Concurrency in Io
I was pretty interested in this area but the coverage in the book was fairly shallow (concurrency will likely be the focus of the erlang chapter). Io's concurrency tools are coroutines, futures and actors. Io's vm also employs cooperative multitasking (as opposed to pre-emptive multitasking), which does make some kinds of reasoning about what going to happen in your program easier, you don't have to constantly deal with the fact that your threads of execution can be interrupted at any time. Instead Io coroutines explicitly yield control to other coroutines in order to get work done. Lets look at some code to make this clearer.
The above code is identical to the code from day 2, except for the last two lines. We have added @@ to the delayMsgs method call, and have added a wait(10) at the end. By prepending @@ to a message, it means execute this message asynchronously and returns nil immediately. Behind the scenes the Me object becomes an actor and starts processing the delayMsgs message in its coroutine. In fact all objects in Io are actors and can process any messages sent to them in an independent coroutine (one per object). Pretty neat!
What if we want to get a return value from an asynchronous method call? That is where futures come in, a future is an object that stands in for the return value of an async call. When the call actually returns a value, the future becomes that value, it is completely transparent. If the future is accessed before the async call has finished, the currently executing coroutine will block and yield to the next coroutine in the pool. To get a future just use @ instead of @@ in the method call as in the example below.
response := URL with("http://example.com/") @fetch #returns immediately and response is a future #you can do whatever you want here. response println #if the http request is not complete, this coroutine will yield until is completes.
I wrote a more substantial program in the form of a solution to the Sleeping Barber problem. This code also lives on github.
The solution is modelled using three objects, one for the barber, one for the waiting room and one that is cloned to represent each customer. The code should hopefully be straightforward to follow. The important thing to note is that each customer object runs in their own coroutine, and the calls to cutHair are asynchronous.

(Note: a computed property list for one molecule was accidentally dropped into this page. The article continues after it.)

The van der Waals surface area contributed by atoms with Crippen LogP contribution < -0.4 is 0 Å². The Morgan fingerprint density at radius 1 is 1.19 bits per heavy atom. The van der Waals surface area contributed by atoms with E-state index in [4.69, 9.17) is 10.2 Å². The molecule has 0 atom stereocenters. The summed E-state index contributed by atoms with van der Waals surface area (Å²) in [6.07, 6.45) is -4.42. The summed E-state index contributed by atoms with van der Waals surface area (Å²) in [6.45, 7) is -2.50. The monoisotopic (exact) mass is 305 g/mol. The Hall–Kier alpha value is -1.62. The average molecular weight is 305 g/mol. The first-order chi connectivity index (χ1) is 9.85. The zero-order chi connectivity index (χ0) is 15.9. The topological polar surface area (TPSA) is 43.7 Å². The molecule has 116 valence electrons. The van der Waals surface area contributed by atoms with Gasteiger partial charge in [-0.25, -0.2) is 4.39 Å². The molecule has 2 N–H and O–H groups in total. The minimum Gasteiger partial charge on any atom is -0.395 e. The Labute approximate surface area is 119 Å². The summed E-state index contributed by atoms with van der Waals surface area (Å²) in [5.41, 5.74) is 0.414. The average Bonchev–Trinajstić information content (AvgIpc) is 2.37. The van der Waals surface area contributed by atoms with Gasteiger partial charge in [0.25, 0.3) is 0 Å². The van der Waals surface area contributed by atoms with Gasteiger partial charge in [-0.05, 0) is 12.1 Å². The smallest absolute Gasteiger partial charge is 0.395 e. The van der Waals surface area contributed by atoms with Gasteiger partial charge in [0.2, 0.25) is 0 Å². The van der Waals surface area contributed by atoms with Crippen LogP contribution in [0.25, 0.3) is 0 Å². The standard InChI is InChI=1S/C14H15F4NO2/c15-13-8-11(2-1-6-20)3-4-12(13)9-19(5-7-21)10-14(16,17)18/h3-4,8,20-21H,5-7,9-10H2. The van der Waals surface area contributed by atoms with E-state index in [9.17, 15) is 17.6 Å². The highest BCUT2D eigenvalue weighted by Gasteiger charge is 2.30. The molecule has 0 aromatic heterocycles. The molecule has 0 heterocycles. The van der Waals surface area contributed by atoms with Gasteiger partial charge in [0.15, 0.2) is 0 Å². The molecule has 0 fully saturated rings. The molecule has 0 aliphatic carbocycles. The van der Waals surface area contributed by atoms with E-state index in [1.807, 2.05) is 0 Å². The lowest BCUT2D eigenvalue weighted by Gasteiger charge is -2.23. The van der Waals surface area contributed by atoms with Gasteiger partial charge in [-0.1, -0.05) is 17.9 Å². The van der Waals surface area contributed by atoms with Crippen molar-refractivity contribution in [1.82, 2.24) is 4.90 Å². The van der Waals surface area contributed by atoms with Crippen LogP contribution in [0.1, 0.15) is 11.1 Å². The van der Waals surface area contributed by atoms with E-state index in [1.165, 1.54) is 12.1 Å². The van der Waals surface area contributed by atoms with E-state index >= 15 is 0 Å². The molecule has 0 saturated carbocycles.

Because actors keep a queue for all the async messages sent to them, once a customer has gotten a seat in the waiting room, they can request a haircut and then sit back and relax. The customer coroutine blocks on the future returned and simply waits until the Barber has had a chance to deal with them, yielding to other coroutines to try to schedule their haircuts (as well as for the Barber to actually cut some hair).
This example is one where I feel futures make for a very natural programming flow in comparison to something like callbacks. Overall the code seems much simpler than what would be needed if we were using mutexes and semaphores. It seems practically identical to what one would write if there was no need for concurrency. In fact I did a little experiment and took all the @ symbols out (just 4 by the way) and the program worked just fine, albeit sequentially!
There are a few other aspects of coroutines and actors that I am haven't quite cracked, for example I tried to have the loop where the Barber checks whether to go back to sleep, live in the Barber object and tried to use the resume method in order to yield to another method in the same object (else the loop was constantly yielding to other coroutines and the barber never did any actual work!). However I couldn't get that to work.
Also I am not completely certain what the interactions are between synchronous and asynchronous method calls to the same object. It could be that synchronous calls execute in the coroutine of the message sender, but I'm not entirely sure (and haven't been motivated enough to check). Nonetheless I felt I was able to get some useful mileage in my exploration of Io's concurrency mechanisms. I really like how easy Io makes it to make do work asynchronously and coordinating between coroutines is fairly painless.
I really really enjoyed programming in Io (and spent longer than I expected in this chapter), I like the clean syntax and the small language feel, which I think makes it easy to learn. There aren't too many different concepts in Io but they come together well and the language feels extremely flexible. Admittedly I haven't written anything particularly large so I don't know if the 'lack' of syntax is disadvantageous as the amount of code one has to read increases, but at the moment I find it to be pretty clear. Its been a blast and I look forward to playing around with Prolog.